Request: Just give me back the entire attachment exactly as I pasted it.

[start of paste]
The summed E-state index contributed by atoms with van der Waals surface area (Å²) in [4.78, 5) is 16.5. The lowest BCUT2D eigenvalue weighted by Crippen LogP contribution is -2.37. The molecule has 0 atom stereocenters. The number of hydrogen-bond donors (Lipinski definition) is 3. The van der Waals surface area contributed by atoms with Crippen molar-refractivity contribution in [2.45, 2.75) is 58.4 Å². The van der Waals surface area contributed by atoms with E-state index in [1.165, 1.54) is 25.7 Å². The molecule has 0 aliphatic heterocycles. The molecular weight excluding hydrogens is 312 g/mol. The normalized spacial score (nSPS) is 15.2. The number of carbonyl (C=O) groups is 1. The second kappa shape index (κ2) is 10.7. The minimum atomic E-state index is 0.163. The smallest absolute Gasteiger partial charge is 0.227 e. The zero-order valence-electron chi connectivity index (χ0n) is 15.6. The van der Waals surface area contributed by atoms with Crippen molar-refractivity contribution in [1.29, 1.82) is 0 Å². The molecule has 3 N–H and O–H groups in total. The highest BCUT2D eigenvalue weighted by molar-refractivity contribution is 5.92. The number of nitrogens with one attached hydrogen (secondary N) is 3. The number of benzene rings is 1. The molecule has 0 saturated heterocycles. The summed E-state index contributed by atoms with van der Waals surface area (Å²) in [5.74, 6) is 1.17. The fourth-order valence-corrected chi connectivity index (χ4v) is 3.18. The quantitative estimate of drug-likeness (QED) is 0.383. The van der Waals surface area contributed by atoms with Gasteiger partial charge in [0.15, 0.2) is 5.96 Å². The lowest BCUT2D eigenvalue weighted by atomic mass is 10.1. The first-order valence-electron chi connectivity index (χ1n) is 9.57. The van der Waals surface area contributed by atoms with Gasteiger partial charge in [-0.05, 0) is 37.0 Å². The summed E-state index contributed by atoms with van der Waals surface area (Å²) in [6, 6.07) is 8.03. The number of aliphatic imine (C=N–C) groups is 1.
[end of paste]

The summed E-state index contributed by atoms with van der Waals surface area (Å²) in [4.78, 5) is 16.5. The lowest BCUT2D eigenvalue weighted by Crippen LogP contribution is -2.37. The molecule has 0 atom stereocenters. The number of hydrogen-bond donors (Lipinski definition) is 3. The van der Waals surface area contributed by atoms with Crippen molar-refractivity contribution in [2.45, 2.75) is 58.4 Å². The van der Waals surface area contributed by atoms with E-state index in [1.165, 1.54) is 25.7 Å². The molecule has 0 aliphatic heterocycles. The molecular weight excluding hydrogens is 312 g/mol. The normalized spacial score (nSPS) is 15.2. The number of carbonyl (C=O) groups is 1. The second kappa shape index (κ2) is 10.7. The minimum atomic E-state index is 0.163. The smallest absolute Gasteiger partial charge is 0.227 e. The zero-order valence-electron chi connectivity index (χ0n) is 15.6. The van der Waals surface area contributed by atoms with Crippen molar-refractivity contribution in [1.29, 1.82) is 0 Å². The molecule has 3 N–H and O–H groups in total. The highest BCUT2D eigenvalue weighted by molar-refractivity contribution is 5.92. The number of nitrogens with one attached hydrogen (secondary N) is 3. The number of benzene rings is 1. The molecule has 0 saturated heterocycles. The summed E-state index contributed by atoms with van der Waals surface area (Å²) in [5.74, 6) is 1.17. The fourth-order valence-corrected chi connectivity index (χ4v) is 3.18. The quantitative estimate of drug-likeness (QED) is 0.383. The van der Waals surface area contributed by atoms with Gasteiger partial charge in [0.15, 0.2) is 5.96 Å². The lowest BCUT2D eigenvalue weighted by atomic mass is 10.1. The first-order valence-electron chi connectivity index (χ1n) is 9.57. The van der Waals surface area contributed by atoms with Gasteiger partial charge in [-0.05, 0) is 37.0 Å². The summed E-state index contributed by atoms with van der Waals surface area (Å²) in [6, 6.07) is 8.03. The number of aliphatic imine (C=N–C) groups is 1.